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RTC's Mobility Training Center receives honor

RTC's Mobility Training Center receives honor
RTC's Mobility Training Center receives honor
Posted at 10:47 PM, Oct 11, 2016

The American Public Transportation Association recently honored the Regional Transportation Commission of Southern Nevada’s Mobility Training Center with its national 2016 Innovation Award.
Known as the “best of the best” within its industry, APTA’s Innovation Award honors a member that demonstrates innovative concepts or effective problem-solving techniques in the public transportation industry. The Innovation Award is not awarded annually –- only when APTA deems a recipient worthy of the honor.
Located at 5165 W. Sunset Road, the RTC Mobility Training Center (MTC) offers Paratransit assessment and certification along with blindness-skills training all under one roof. It is the only building of its kind in the western United States and opened its doors to the public in January 2016.
The MTC’s mission is to increase mobility and accessibility among Southern Nevadans, especially senior residents and persons with disabilities, by equipping them with skills training and knowledge to use public transportation throughout Clark County. These services are critically needed as the disabled and senior populations continue to grow in Southern Nevada. According to the 2014 U.S. Census Bureau statistics, persons with disabilities constitute 8.2 percent and residents aged 65-plus make up 13.3 percent of Southern Nevada’s population.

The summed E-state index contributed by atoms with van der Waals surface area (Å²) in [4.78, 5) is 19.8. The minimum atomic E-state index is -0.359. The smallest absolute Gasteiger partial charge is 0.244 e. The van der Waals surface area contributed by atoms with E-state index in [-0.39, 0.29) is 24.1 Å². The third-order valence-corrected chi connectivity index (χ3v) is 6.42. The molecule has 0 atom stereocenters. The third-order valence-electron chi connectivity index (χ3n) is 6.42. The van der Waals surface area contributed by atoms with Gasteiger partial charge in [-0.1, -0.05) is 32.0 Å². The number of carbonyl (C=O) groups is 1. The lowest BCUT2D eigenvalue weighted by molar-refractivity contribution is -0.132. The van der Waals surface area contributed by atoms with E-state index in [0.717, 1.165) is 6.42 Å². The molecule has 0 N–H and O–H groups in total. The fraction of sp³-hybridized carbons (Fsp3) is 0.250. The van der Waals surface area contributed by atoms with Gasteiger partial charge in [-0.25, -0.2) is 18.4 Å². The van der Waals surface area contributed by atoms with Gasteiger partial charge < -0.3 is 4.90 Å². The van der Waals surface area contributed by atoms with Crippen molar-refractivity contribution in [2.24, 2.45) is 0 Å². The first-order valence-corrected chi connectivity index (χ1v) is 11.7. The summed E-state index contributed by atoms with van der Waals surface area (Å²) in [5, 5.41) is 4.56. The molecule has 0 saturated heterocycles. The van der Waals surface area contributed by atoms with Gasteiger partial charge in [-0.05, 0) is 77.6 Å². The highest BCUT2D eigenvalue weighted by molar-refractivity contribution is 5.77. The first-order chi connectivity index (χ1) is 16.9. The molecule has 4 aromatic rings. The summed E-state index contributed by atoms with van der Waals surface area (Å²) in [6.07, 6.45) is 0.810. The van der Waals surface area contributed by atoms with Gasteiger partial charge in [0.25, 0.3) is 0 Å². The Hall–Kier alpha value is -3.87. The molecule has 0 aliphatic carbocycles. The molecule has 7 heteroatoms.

At the MTC, clients learn to use public transit safely and efficiently in a controlled environment that replicates the outdoors and real-life scenarios. Hands-on boarding and fare box training are available through two fully functional 40-foot fixed-route buses on a simulated streetscape that includes a transit shelter, street crossings with audible crosswalk signs and ambient traffic noise, paved roads, sidewalks, and ADA-compliant ramps. A dog run is available for service animals.
Residents applying for Paratransit service have assessments under consistent conditions with evaluations up to one quarter of a mile inside the building. With different surface terrains, evaluators test conditions that may prevent a person from accessing public transportation independently.
The MTC is also home to Angela’s House, the first comprehensive blindness skills training center in Nevada, built in collaboration with local nonprofit, Blindconnect. Angela’s House is a fully functioning 1,200 square-foot apartment, where Blindconnect trains newly blind or visually  impaired residents to transition into a new lifestyle.

Clients undergo 90 hours of intensive, daily living skills training, which includes navigating streets and using the RTC fixed-route transit system located right outside the front door of Angela’s House.
The 14,700-square-foot building cost $6.7 million to design and build, broke ground in 2014 and is 80 percent funded by the Federal Transit Administration.